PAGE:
88

2: the system is designed for calculating from right to left as it keeps the amount of digits in short term memory as small as possible.
It is designed to put digit by digit on paper.

789 * 8 =
Following the steps we get for the units digit: 2(10-9) = 2.
tens: 2(9-8)+9 = 11 = 1 (carry the 1)
hundreds: 1+2(9-7)+8 = 13 = 3 (carry the 1)
thousands: 1+7-2 = 6
Result: 6312

3: The system is designed for multiplication with numbers until 12.
Above 12 Trachtenberg switches to what he calls Direct Multiplication. This is the exact same as criss-cross multiplication.

In those cases, add Arthur Benjamins system:
24 * 36 is a lot of work doing criss-cross.
However; this is where Benjamin shines:
24 * 36 = 20 * 40 + 4 * 16 = 800 + 64 =
864.

11 proof:
24-22 = 2 . 36 - 33 = 3. 2*3 = 6
864 - 770 = 94. 94 - 88 = 6. Alternatively: 4-6+8 = 6.
Both end in 6; answer is right.

My personal thoughts. The book states that the system is great for people with calculation problems. Being able to just work out a difficult calculation digit by digit can indeed give a student the confidence it needs to overcome this.

So this is a great thing.

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#12

Let’s do a typical Trachtenberg multiplication by 8. However, left to right.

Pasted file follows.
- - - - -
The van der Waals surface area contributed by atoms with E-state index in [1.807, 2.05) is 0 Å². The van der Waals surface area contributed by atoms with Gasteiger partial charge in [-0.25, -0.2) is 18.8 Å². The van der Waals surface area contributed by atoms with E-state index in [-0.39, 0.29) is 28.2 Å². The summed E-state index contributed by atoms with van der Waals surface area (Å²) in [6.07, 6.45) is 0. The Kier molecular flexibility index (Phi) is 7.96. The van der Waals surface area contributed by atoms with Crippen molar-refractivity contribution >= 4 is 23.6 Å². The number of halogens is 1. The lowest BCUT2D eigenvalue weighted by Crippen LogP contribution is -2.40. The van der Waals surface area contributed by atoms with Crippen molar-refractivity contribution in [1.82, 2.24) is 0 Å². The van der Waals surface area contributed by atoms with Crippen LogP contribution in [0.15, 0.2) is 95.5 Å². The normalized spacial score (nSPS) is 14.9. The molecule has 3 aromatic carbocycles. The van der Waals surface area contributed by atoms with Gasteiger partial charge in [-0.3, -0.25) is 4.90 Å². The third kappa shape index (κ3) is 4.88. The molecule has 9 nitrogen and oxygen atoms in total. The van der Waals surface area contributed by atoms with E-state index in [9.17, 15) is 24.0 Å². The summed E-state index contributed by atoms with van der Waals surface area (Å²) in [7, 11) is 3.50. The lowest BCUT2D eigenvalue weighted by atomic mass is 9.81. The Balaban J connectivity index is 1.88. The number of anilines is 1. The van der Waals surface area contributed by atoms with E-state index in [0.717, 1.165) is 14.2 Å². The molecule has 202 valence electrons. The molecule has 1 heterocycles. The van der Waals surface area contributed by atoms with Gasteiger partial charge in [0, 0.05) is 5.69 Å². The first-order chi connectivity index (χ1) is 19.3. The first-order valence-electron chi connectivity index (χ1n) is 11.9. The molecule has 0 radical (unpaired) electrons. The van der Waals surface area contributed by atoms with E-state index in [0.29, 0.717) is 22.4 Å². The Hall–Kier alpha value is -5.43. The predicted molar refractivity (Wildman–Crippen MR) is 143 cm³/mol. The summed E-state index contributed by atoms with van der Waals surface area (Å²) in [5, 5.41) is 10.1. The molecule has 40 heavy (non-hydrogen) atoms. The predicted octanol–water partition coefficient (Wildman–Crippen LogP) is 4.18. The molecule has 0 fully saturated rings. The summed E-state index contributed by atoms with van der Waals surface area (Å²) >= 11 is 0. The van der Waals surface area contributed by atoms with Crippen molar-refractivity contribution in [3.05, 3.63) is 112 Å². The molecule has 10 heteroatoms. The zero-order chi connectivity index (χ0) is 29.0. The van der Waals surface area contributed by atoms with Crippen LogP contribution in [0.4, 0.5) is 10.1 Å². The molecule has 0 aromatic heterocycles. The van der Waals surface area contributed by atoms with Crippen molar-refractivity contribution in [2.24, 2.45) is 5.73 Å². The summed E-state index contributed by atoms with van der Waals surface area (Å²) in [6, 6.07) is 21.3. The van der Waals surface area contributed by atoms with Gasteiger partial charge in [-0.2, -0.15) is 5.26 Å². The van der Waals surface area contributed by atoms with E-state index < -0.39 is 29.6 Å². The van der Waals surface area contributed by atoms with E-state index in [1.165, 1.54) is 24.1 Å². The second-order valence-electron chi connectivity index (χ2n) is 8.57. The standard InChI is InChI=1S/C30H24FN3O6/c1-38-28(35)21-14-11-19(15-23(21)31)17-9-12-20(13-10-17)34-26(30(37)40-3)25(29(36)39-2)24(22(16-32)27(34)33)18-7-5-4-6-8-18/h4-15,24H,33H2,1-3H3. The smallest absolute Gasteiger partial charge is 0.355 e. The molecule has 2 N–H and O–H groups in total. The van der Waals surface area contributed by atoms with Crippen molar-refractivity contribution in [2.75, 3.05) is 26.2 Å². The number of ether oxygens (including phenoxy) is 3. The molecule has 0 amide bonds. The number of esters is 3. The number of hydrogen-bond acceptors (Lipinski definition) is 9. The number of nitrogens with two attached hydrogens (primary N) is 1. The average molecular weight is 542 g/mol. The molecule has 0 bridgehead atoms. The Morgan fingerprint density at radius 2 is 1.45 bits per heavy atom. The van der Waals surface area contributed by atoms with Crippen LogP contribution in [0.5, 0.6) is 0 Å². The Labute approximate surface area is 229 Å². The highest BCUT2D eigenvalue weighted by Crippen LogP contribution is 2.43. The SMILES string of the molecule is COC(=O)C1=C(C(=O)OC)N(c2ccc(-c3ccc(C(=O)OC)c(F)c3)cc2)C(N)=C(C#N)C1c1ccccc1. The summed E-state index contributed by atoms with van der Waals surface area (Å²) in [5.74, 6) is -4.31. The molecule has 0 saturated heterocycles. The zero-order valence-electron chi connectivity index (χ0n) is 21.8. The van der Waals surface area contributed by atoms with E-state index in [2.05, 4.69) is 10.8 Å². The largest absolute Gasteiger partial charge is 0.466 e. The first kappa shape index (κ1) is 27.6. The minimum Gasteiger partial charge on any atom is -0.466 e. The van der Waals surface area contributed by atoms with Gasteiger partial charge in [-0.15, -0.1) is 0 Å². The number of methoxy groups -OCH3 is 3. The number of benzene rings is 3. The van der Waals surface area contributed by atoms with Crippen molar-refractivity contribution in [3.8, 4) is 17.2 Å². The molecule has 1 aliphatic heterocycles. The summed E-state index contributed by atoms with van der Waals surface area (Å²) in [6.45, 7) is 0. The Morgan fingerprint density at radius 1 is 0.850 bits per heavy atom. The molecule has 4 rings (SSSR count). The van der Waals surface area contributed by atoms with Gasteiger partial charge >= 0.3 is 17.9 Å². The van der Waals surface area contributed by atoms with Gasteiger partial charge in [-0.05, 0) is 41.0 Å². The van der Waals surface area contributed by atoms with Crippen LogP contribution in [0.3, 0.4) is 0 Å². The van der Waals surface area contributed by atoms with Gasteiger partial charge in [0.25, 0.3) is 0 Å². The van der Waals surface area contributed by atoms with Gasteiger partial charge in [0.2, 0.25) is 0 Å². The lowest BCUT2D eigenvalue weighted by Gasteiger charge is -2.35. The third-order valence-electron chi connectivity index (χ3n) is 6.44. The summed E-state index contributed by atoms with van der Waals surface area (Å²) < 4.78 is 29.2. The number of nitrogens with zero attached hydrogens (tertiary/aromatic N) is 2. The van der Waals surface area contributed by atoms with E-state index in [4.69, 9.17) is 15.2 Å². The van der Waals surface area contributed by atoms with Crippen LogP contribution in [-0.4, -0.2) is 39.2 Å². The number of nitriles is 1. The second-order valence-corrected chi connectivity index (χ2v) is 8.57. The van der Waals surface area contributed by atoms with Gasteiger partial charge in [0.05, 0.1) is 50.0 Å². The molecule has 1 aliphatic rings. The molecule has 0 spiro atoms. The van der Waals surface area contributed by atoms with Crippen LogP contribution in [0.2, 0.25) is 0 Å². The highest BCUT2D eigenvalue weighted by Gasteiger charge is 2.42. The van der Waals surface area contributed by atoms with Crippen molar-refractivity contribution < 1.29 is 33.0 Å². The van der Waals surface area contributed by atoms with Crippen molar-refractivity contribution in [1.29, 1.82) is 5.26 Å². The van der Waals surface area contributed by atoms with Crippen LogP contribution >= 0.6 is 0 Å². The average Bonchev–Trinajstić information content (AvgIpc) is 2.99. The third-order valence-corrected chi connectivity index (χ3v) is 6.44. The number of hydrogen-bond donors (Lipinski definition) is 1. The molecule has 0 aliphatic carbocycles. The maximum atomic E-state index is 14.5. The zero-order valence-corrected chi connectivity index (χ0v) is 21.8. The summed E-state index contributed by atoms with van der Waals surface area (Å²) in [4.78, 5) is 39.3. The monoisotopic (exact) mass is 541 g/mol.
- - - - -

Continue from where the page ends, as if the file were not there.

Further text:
8 * 77,889

First a ballpark answer. 77,889 = almost 80,000. 8*80,000 = 640,000.
We overshot so the answer needs to be slightly lower than 640,000.

Using the Trachtenberg rules we get:
8 * 77,889
1: 7-2 = 5
2: 2(9-7) + 7 = 11. Add to 50 to get 61
3: 2(9-7)+8 = 12. add to 610 to get 622
4:2(9-8)+8 = 10. add to 6,220 to get 6,230
5: 2(9-8)+9 = 11. add to 62,300 to get 62,311
6: 2(10-9) = 2. add to 623,110 to get 623,112.

Answer calculated 623,112. Let’s check.

11 proof:
77889 mod 11 = 9 ( I hope you immediately see that 77,880 mod 11 = 0).
8*9 = 72. 72 mod 11 = 6. (just subtract 66 from 72).
So the answer mod 11 also needs to be 6.

So let’s do 623,112 mod 11.
I do this mentally, stripping numbers from the left, making the number smaller and smaller:
623,112 - 550,000 = 73,112 (mentally I just focus on the first 2 digits: 62. I just subtract 55 from 62)
73,112 - 66,000 = 7,112 (again; only focus on the first 2 digits: 73)
7,112 - 6,600 = 512
512 - 440 = 72
72 - 66 = 6
So answer is correct.